Archive for the ‘La Cucaracha’ Category

La Cucaracha (1/31/10)

January 31, 2010

This strip reminds me of the time I spent following professional wrestling in the early 1990s. Those were also recession years, and the country’s economic hardships were reflected in the ring. I have strong memories of Money, Inc., a villainous tag team comprised of the Million Dollar Man and Irwin R. Schyster (or I.R.S. for short). This hated duo bullied and cheated their way to championship glory, serving as stand-ins for the suddenly reviled upper-class. Enterprising promoters who hope to capitalize on today’s economic angst could hardly do better than Money, Inc., although El Bonus Mas Gordo might be a strong draw in his own right.


La Cucaracha (8/17/09)

August 17, 2009

08-17-09 (La Cucaracha)

The sad thing about this strip is that neither of these people appear to be particularly old. The man still has most of his hair and the woman’s skin is still perfectly smooth. Neither of them have bad posture from aching joints and there doesn’t appear to be a bevvy of medications strewn across the table. If anything, the couple in this strip appears to be solidly middle-aged, which to my mind is too young to be worrying about death. They should make a will, bury it in a desk drawer in their oldest child’s house (telling him about it of course) and then go hit the beach.

La Cucaracha (4/30/09)

April 30, 2009


I used to drink whole milk, but have long since switched to skim (or occasionally two-percent). The taste can be a bit of a shock if you’re used to drinking the heavy stuff, and can certainly seem watery at first. After a while, though, you come to see skim milk as regular milk and enjoy it as a complement to cold cereal or chocolate chip cookies. In fact, I’m sure a glass of whole milk would seem unbelievably rich to me right now – like liquid cheesecake or, as today’s La Cucaracha puts it, water with fat.

La Cucarcha (10/26/08)

October 26, 2008

It’s the Sunday before Hallowwen, which means the comics page is littered with holiday jokes. But this strip stood out for me by managing to take a hackneyed sentiment (that Sarah Palin would make a scary President) and turn it into something fresh and interesting. The rendering of Palin, for example, is perfectly eerie, what with the “President” sash, sinister grin and lack of pupils. I also like the single-panel format, which usually comes across as lazy in a Sunday strip, but in this case does a nice job of enunciating the outsized horror on the faces of the fleeing characters.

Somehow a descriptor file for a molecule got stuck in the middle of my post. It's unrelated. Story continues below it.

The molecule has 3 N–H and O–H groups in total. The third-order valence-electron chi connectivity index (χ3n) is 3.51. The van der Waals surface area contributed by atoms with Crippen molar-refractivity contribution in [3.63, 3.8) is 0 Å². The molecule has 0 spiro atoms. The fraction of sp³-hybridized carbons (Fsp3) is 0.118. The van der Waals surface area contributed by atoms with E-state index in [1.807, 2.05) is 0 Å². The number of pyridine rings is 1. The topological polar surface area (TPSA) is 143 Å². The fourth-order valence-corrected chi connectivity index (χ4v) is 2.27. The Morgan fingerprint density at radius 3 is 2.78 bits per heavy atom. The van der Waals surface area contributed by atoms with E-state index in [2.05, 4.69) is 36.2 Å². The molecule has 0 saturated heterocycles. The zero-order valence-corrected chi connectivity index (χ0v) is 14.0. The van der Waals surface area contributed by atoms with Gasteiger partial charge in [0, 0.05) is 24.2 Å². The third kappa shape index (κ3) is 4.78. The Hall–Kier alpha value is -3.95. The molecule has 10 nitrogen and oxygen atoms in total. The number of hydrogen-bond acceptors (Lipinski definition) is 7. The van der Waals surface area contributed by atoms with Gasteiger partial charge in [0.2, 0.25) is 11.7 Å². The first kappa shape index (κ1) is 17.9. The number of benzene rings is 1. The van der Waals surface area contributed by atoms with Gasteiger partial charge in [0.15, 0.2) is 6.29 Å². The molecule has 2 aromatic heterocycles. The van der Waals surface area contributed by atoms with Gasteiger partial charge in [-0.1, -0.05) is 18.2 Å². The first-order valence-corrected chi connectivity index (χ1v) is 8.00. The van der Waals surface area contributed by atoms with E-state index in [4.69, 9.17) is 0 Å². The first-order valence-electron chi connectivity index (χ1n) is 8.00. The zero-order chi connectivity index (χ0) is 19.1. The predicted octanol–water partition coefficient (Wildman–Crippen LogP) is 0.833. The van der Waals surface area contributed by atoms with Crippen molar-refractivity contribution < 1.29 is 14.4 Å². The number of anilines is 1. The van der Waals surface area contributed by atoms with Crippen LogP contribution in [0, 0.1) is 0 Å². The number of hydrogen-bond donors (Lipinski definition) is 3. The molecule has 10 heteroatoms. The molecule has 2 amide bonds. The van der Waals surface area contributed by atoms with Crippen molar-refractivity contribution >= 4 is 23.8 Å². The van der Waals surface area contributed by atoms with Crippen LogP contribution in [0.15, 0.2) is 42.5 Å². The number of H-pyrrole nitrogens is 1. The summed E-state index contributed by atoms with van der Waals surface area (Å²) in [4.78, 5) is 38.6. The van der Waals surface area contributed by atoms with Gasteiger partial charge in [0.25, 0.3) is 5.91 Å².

La Cucaracha (9/18/08)

September 18, 2008

There’s nothing like the image of a clubbed baby seal served insde a flour tortilla to make a person lose their appetite. But while today’s La Cucaracha provoked a reaction with it’s stomach-turning punchline, it also got me thinking about what might pass for quality Mexican food in Gov. Palin’s home state of Alaska. Having never ventured north of Montreal, I’m still going to wager that Alaska’s Mexican cuisine is not up to snuff. That’s okay, I suppose, given that my hometown of Chicago is not known for it’s salmon.

La Cucaracha (9/2/08)

September 2, 2008

Today was the first day of class at Chicago Public Schools, the gargantuan system that educates (and, more often than not, babysits) students across America’s third-largest city. It was also a day of protest as busloads of students made their way to the affluent suburb of Northfield in an attempt to register for classes at New Trier, a well-funded high school with a history of generating impressive standardized test scores. As a graduate of a magnet high school (a well-heeled, high-performing school within the Chicago Public School system), I can attest to the fact that protest organizers could have made substantially the same point if they had tried to register students at any one of these selective-enrollemnt sites within the city.

La Cucaracha (7/10/08)

July 10, 2008

I have the utmost respect for Abraham Lincoln, but I’m not sure he can be used as a mouthpiece against warmongering ditties. Have you ever parsed the lyrics to The Battle Hymn of the Republic? Here’s what Honest Abe had our boys singing on the way to Atlanta:

Mine eyes have seen the glory of the coming of the Lord
He is trampling out the vintage where the grapes of wrath are stored
He hath loosed the fateful lightning of His terrible swift sword
His truth is marching on

The necessity of the Civil War aside, that’s about as peaceful as Bomb, Bomb Iran. The song is eloquent, though, which may have been why Lincoln was attracted to it. Most of his own speeches were written in a similar vein.